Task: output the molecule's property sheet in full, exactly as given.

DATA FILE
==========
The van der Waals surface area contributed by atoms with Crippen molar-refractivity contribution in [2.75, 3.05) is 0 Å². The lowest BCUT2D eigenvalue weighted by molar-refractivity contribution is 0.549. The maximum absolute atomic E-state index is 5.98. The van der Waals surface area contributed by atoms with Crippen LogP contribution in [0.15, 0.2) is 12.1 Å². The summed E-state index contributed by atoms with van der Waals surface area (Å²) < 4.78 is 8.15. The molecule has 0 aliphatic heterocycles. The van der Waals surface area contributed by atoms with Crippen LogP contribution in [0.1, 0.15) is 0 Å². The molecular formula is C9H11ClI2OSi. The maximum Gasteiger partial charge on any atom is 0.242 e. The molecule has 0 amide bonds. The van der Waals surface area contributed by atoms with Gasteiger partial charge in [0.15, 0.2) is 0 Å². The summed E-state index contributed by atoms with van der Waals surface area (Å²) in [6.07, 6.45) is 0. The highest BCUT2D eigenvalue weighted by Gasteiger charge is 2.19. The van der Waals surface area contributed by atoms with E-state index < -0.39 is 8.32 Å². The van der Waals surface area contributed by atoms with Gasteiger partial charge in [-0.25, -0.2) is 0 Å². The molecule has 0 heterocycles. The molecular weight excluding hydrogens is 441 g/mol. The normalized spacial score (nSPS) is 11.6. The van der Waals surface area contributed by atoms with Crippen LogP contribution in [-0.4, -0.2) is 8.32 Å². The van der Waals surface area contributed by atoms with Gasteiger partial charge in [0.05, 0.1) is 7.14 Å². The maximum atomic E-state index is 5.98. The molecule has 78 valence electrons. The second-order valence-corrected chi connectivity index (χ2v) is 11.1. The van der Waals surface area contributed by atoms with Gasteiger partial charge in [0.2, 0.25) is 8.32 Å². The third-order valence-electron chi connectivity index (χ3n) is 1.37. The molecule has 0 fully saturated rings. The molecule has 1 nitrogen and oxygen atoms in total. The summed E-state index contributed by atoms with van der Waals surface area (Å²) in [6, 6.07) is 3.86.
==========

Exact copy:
The van der Waals surface area contributed by atoms with Crippen molar-refractivity contribution in [2.75, 3.05) is 0 Å². The lowest BCUT2D eigenvalue weighted by molar-refractivity contribution is 0.549. The maximum absolute atomic E-state index is 5.98. The van der Waals surface area contributed by atoms with Crippen LogP contribution in [0.15, 0.2) is 12.1 Å². The summed E-state index contributed by atoms with van der Waals surface area (Å²) < 4.78 is 8.15. The molecule has 0 aliphatic heterocycles. The van der Waals surface area contributed by atoms with Crippen LogP contribution in [0.1, 0.15) is 0 Å². The molecular formula is C9H11ClI2OSi. The maximum Gasteiger partial charge on any atom is 0.242 e. The molecule has 0 amide bonds. The van der Waals surface area contributed by atoms with Gasteiger partial charge in [0.15, 0.2) is 0 Å². The summed E-state index contributed by atoms with van der Waals surface area (Å²) in [6.07, 6.45) is 0. The highest BCUT2D eigenvalue weighted by Gasteiger charge is 2.19. The van der Waals surface area contributed by atoms with E-state index < -0.39 is 8.32 Å². The van der Waals surface area contributed by atoms with Gasteiger partial charge in [-0.25, -0.2) is 0 Å². The molecule has 0 heterocycles. The molecular weight excluding hydrogens is 441 g/mol. The normalized spacial score (nSPS) is 11.6. The van der Waals surface area contributed by atoms with Crippen LogP contribution in [-0.4, -0.2) is 8.32 Å². The van der Waals surface area contributed by atoms with Gasteiger partial charge in [0.05, 0.1) is 7.14 Å². The maximum atomic E-state index is 5.98. The molecule has 78 valence electrons. The second-order valence-corrected chi connectivity index (χ2v) is 11.1. The van der Waals surface area contributed by atoms with Gasteiger partial charge in [0.2, 0.25) is 8.32 Å². The third-order valence-electron chi connectivity index (χ3n) is 1.37. The molecule has 0 fully saturated rings. The molecule has 1 nitrogen and oxygen atoms in total. The summed E-state index contributed by atoms with van der Waals surface area (Å²) in [6, 6.07) is 3.86.